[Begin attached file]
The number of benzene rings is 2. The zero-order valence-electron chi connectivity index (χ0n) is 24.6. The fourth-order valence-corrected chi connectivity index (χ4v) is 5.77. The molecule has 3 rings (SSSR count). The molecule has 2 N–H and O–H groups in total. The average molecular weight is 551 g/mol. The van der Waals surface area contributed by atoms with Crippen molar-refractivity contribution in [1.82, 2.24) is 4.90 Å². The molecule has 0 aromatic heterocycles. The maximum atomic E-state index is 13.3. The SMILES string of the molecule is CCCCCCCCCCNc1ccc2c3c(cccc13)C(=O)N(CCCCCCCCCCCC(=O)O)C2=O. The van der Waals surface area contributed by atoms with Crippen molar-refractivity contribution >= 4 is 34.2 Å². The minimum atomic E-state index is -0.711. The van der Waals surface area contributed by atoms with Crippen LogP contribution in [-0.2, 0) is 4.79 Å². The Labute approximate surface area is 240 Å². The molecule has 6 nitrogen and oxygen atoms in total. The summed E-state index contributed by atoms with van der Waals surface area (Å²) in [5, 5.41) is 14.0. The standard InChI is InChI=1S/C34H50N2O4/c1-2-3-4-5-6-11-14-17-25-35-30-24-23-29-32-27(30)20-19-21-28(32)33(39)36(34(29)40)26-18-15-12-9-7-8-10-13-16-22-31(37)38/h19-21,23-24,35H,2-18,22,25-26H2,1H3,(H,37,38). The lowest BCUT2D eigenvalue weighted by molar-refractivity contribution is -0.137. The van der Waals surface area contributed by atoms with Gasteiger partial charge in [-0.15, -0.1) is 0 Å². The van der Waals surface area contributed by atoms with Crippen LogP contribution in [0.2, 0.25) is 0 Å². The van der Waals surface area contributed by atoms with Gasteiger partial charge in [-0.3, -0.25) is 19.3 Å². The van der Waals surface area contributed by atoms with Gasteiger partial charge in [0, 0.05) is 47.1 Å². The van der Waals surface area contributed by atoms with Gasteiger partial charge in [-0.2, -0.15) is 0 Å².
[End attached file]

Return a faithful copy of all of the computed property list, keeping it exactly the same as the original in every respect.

The number of benzene rings is 2. The zero-order valence-electron chi connectivity index (χ0n) is 24.6. The fourth-order valence-corrected chi connectivity index (χ4v) is 5.77. The molecule has 3 rings (SSSR count). The molecule has 2 N–H and O–H groups in total. The average molecular weight is 551 g/mol. The van der Waals surface area contributed by atoms with Crippen molar-refractivity contribution in [1.82, 2.24) is 4.90 Å². The molecule has 0 aromatic heterocycles. The maximum atomic E-state index is 13.3. The SMILES string of the molecule is CCCCCCCCCCNc1ccc2c3c(cccc13)C(=O)N(CCCCCCCCCCCC(=O)O)C2=O. The van der Waals surface area contributed by atoms with Crippen molar-refractivity contribution >= 4 is 34.2 Å². The minimum atomic E-state index is -0.711. The van der Waals surface area contributed by atoms with Crippen LogP contribution in [-0.2, 0) is 4.79 Å². The Labute approximate surface area is 240 Å². The molecule has 6 nitrogen and oxygen atoms in total. The summed E-state index contributed by atoms with van der Waals surface area (Å²) in [5, 5.41) is 14.0. The standard InChI is InChI=1S/C34H50N2O4/c1-2-3-4-5-6-11-14-17-25-35-30-24-23-29-32-27(30)20-19-21-28(32)33(39)36(34(29)40)26-18-15-12-9-7-8-10-13-16-22-31(37)38/h19-21,23-24,35H,2-18,22,25-26H2,1H3,(H,37,38). The lowest BCUT2D eigenvalue weighted by molar-refractivity contribution is -0.137. The van der Waals surface area contributed by atoms with Gasteiger partial charge in [-0.15, -0.1) is 0 Å². The van der Waals surface area contributed by atoms with Crippen LogP contribution in [0.2, 0.25) is 0 Å². The van der Waals surface area contributed by atoms with Gasteiger partial charge in [-0.3, -0.25) is 19.3 Å². The van der Waals surface area contributed by atoms with Gasteiger partial charge in [0, 0.05) is 47.1 Å². The van der Waals surface area contributed by atoms with Gasteiger partial charge in [-0.2, -0.15) is 0 Å².